As you will have seen in part I, I had a great time exploring new models from Ferrari, Bugatti and Ruf. I continue here with new models from Lamborghini and Aston Martin, plus we take a brief look at one of the rarest and most beautiful motorcars ever made.
Founded in 1963, Ferrucio Lamborghini began with a vision; to build a super sports car to compete with Ferrari. Owning a tractor manufacturing plant, he had become a wealthy man by his forties and, starting working on his project in 1962, by November 1963, the first Lamborghini, the 350GT was launched. It housed a naturally aspirated V12.
Just three years later, at the 1966 Geneva Motor Show, the marque debuted the Miura; a car whose prototype design (created by the engineers Dallara and Stanzini) had only been completed four months earlier, with a 4 litre V12 engine transversely mounted behind the cockpit. It was Bertone, the Turin based coachbuilder who created the body for the Miura and when it was finally released to the public, it caused a sensation. In the Miura, the very first ‘supercar’ was born. Five years later, the very last and most hardcore version of the Miura, the SVJ, made its public debut.
Fast forward to 2019 and we see the latest in what has become a very successful model or the Sant’Agata based brand. With deliveries starting imminently, the Aventador SVJ roadster is yet another of those cars that stops you in your tracks. With a limited run of 800 it incorporates a naturally aspirated V12 engine with 760hp, helping it reach a top speed of 217mph. It also incorporates Lamborghini’s ‘Aerodinamica Lamborghini Attiva’ (first seen on the Huracan Performante) version 2.0 and aero vectoring system to minimise drag in a straight line and optimise aerodynamic load when cornering. It also receives four-wheel steering and active suspension, the latter incorporating magnetorheological shock absorbers with a pushrod system, which has been designed specifically with ALA in mind, allowing a constant aerodynamic flow between the underside of the vehicle and the ground.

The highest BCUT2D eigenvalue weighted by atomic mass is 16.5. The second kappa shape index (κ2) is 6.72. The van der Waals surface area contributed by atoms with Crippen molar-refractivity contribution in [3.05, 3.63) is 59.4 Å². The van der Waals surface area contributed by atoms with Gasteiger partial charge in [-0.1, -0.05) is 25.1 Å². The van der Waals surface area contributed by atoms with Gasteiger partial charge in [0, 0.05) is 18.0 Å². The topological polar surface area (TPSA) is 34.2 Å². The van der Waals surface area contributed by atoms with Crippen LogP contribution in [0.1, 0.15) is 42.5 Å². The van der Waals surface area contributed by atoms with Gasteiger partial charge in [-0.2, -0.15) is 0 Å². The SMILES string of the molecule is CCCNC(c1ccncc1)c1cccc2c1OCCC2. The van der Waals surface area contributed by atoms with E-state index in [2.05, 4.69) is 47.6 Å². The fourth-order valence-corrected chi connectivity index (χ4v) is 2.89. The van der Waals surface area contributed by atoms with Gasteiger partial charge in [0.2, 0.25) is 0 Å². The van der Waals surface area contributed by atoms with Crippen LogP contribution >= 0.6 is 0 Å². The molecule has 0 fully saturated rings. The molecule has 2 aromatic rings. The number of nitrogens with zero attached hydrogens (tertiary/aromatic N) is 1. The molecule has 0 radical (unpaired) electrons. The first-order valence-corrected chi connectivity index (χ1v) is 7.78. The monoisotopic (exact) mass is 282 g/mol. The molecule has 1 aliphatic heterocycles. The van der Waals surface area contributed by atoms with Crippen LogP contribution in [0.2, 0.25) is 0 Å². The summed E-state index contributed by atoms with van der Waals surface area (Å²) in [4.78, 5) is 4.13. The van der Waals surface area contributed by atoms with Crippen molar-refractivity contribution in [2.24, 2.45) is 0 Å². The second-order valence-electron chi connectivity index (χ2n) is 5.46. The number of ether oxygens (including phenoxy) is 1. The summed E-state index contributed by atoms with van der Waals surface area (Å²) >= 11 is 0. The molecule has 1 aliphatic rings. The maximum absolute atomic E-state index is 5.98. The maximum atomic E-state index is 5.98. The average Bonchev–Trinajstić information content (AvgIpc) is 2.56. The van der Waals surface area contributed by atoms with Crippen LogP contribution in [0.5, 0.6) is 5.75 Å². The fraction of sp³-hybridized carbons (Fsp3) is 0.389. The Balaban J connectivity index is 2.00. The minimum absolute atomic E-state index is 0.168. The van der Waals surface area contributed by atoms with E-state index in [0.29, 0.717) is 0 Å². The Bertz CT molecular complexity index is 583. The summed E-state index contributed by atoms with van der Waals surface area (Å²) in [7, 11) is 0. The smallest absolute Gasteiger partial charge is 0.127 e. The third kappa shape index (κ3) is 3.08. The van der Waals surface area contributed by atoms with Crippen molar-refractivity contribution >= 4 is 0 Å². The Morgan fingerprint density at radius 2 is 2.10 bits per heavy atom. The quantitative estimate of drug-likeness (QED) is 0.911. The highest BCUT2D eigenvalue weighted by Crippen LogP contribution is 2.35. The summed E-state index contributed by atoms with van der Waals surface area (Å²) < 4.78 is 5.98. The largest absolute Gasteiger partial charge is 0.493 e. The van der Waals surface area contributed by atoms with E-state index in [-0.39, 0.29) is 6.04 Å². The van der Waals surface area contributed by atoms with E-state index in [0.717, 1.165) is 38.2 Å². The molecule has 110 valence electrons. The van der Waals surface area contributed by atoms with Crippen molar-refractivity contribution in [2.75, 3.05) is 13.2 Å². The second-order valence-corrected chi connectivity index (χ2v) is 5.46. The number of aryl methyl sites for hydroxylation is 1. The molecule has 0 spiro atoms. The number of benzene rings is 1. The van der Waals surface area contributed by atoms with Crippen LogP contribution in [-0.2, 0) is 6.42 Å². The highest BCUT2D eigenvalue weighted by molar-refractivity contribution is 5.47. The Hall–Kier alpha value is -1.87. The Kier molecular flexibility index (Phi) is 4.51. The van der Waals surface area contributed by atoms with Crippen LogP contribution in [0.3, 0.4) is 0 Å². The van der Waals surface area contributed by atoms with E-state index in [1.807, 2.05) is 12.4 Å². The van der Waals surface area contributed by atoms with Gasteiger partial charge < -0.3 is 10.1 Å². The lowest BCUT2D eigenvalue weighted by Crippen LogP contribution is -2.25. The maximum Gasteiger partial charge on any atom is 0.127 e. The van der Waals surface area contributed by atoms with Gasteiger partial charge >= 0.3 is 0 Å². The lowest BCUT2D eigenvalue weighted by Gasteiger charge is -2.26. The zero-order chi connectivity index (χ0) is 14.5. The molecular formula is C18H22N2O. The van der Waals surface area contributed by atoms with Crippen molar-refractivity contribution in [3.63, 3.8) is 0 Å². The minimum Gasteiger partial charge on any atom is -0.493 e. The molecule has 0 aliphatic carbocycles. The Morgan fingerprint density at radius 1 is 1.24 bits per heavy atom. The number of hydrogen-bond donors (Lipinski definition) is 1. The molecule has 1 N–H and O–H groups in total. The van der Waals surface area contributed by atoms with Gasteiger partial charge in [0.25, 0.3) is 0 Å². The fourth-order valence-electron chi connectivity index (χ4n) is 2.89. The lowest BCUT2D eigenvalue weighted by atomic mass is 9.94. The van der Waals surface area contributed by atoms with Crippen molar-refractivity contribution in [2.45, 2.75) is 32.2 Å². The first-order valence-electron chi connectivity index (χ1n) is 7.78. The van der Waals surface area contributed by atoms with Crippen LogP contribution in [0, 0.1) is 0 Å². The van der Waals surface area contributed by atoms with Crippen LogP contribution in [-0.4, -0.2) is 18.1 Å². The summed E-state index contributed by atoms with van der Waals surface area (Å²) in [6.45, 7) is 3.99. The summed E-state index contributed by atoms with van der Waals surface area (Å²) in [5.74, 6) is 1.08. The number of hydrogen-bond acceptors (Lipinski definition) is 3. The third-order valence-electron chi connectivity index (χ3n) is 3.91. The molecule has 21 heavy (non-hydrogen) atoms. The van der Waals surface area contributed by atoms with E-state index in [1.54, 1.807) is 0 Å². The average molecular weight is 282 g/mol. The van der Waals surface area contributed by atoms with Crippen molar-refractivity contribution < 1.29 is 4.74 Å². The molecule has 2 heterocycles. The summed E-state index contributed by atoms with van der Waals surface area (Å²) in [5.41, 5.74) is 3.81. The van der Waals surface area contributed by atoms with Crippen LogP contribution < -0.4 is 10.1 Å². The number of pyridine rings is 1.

It looks utterly incredible in the metal and the colour way chosen for the press car is inspired – the matte bronze perfectly highlighting the car’s muscular stance and the liberal use of exposed carbon fibre. It is, in my mind, a fitting tribute to the ‘original supercar’.
Aston Martin’s are, in general, beautiful machines to look at. If you were to construct a body out of car manufacturers, for example, the chances are you would choose their designs as the face. However, I have been a little critical of their recent aesthetics; the new Vantage is too colour dependent and overly squinty at the front, whilst the DB11’s rear looks like a space ship being flown upside down. I do love the look of the DBS Superleggera however, which somehow manages to combine all the best bits from those two and meld them seamlessly into one, stunning motorcar.
So when they teased photographs of the Vanquish Vision, Aston Martin’s first mid-engined super sportscar prototype, I was keen to see what all the fuss was about.
Here was a marque that was already travelling in a bold new design language direction. All of their new models are much more aggressively styled in this respect whilst at the same time distinctive to their purposes, yet retaining an element of Aston elegance. So what about this new concept?
Sadly I was somewhat underwhelmed and could not help but feel they had missed a trick. Whilst it is undeniably good looking, with elements of the futuristic about it, it is also a very safe design and does not take the fight to its would be competitors Ferrari, McLaren and Lamborghini like I hoped it would.
Now strictly speaking, whilst this pick is a Mercedes it was not on the marque’s stand. Instead I found it at the Kienle stand, a specialist in rare automobiles. A 300SL roadster from 1958, this machine really spoke to me, from the combination of the ivory (although this particular car started out in grey) paint over red leather interior to the sensuous curves, despite all the exotic metal on show, this car had just as much of an effect on me, if not more, than the rest.
It is, of course, by no means the fastest car ever produced. With a 3 litre six cylinder producing 215bhp at a not so heady 5,800 rpm and only four speeds to play with, this car is more boulevard cruiser than racing thoroughbred. You want to just drive this car, in fact I don’t think it would necessarily require an actual destination. Imagine relaxing in the warm Mediterranean sunshine, breathing in the smell of the leather all the while knowing you are piloting one of the most beautiful motorcars ever made. Sensational.